The Dean Blog

September 23, 2009

Communicating with Students and Parents – An Exercise in Perspective Taking

Filed under: University Issues — LBA @ 5:39 pm
Tags: , , , , ,

In an article recently published in the Chronicle of Higher Education (Sept 21, 2009), author Steve Cohen reports on a study of 1,100 college bound high school seniors, conducted for   Cohen’s study examined the decision making process regarding collegiate education and the factors that impact that process.  Some of the results weren’t particularly shocking, but others I found much more so.

Cohen’s respondents indicated that parents have the most impact on student decision making regarding college selection.  Because many students are minors at the time of selection, and many will have some or all of their education funded by their parents, this probably isn’t too shocking.  It’s somewhat more surprising that no other group, including friends, counselors, teachers, and coaches, was even close to as influential as parents.

So, how are those parents, and by extension the students, selecting a college?  The results of this study suggest that cost is extremely important, with more than half of the participants indicating that it is a significant factor, and almost a quarter saying it was the most important element in the decision.

University members frequently believe that the reputation of the school is very influential, and this was supported in Cohen’s study, though more so for parents (45%) than their students (35%). School location, as we might predict, was a factor in the decision making process.  However, while 1/4 of parents wanted the student to live at home, only 6% of students desired to do so.  Interestingly, the ultimate choice made was within 1-2 hours of home for almost 60% of the students. Small class size, a major part of the US News and World Report rankings, was important to only about a third of the students. This suggests that students and possibly parents may be less concerned with the size of their classes than we believe them to be.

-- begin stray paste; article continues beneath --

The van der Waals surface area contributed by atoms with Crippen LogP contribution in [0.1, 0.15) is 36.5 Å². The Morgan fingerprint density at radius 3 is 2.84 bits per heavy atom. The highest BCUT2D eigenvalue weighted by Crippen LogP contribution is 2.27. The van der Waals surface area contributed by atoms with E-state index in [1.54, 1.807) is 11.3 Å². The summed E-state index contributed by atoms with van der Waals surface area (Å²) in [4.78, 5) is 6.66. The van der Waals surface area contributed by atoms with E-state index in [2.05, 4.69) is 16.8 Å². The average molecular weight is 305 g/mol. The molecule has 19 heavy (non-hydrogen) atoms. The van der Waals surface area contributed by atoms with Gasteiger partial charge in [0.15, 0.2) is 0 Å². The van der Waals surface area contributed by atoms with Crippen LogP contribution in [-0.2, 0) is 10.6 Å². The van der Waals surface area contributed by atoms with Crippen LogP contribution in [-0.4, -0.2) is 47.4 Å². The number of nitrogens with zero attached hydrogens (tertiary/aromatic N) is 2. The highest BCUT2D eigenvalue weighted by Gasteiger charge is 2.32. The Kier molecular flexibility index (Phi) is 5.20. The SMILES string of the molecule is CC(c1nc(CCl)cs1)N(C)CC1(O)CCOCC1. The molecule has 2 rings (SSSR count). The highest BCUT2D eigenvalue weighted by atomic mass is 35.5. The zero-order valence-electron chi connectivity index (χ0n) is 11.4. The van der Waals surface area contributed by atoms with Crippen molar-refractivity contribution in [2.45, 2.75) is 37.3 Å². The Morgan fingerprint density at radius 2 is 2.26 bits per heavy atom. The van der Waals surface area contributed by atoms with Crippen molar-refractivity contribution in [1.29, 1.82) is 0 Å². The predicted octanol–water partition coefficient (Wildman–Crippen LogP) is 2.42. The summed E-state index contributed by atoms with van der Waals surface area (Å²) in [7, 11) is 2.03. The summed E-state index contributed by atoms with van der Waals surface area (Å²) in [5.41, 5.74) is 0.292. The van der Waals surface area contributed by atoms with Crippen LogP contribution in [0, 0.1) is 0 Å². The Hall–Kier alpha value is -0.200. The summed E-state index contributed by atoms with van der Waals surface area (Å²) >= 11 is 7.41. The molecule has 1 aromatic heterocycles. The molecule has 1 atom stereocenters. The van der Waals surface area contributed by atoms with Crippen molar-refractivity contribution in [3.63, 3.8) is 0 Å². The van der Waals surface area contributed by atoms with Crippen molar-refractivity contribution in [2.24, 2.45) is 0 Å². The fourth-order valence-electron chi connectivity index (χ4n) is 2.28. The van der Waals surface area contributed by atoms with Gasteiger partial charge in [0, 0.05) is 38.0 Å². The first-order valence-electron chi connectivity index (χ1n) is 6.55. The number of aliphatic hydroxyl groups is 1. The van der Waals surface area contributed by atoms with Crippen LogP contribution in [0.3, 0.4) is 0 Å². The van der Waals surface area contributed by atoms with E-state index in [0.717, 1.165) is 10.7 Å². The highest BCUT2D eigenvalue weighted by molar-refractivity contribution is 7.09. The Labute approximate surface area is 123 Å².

Universities utilize a variety of means to communicate information with students and families, including open houses, online efforts, visits to area high schools, targeted mailing, etc.   For this group of respondents, visits to campus were the most influential means of informing students about the school, and most students visited between one and four schools (with parents generally accompanying them).  During their visits, students found the tours that they took with campus guides (often students) to be largely influential in their ultimate feelings about the school.  Websites were also very important, but admissions/counselor visits to the students’ high schools, direct mailing, and college fairs did not appear to be particularly useful in the decision.

What can we, as a university, take away from this?  We need to be able to take the perspective of the students and parents in order to effectively communicate information in a way that will encourage attendance at Rowan.  First, as Cohen argues, we need to communicate with parents.  They do have an impact, and we can’t assume that providing information only to the student will result in the parent having equal information.  Second, we need to focus less on factors that interest us, even if we really find them important (class size, for example) and more on those that are of interest to parents and students (making the cost of college more affordable, proximity/ease of travel to home, university reputation).  Finally, we should carefully attend to those channels of information that students and parents find most influential (having many opportunities for campus visits that feature well trained and enthusiastic tour guides and possibly some sort of financial incentive for touring the campus before admission – and developing an informative and easily navigable website for students and their parents).

As we experience cultural shifts, from our preferred media forms to our economic health to students’ level of connectedness with family, the process of college selection will also shift.  If we, members of the Rowan community, wish to see students here who have selected a school that truly fits them and works for them, we have to provide them with the information they and their parents want/need in the venues that they seek it.

So, how do we, as administrators, faculty, staff, alumni, and students of Rowan University, best prepare ourselves to adequately understand the communicative preferences and needs of future students and parents as they embark on the process of choosing a university?


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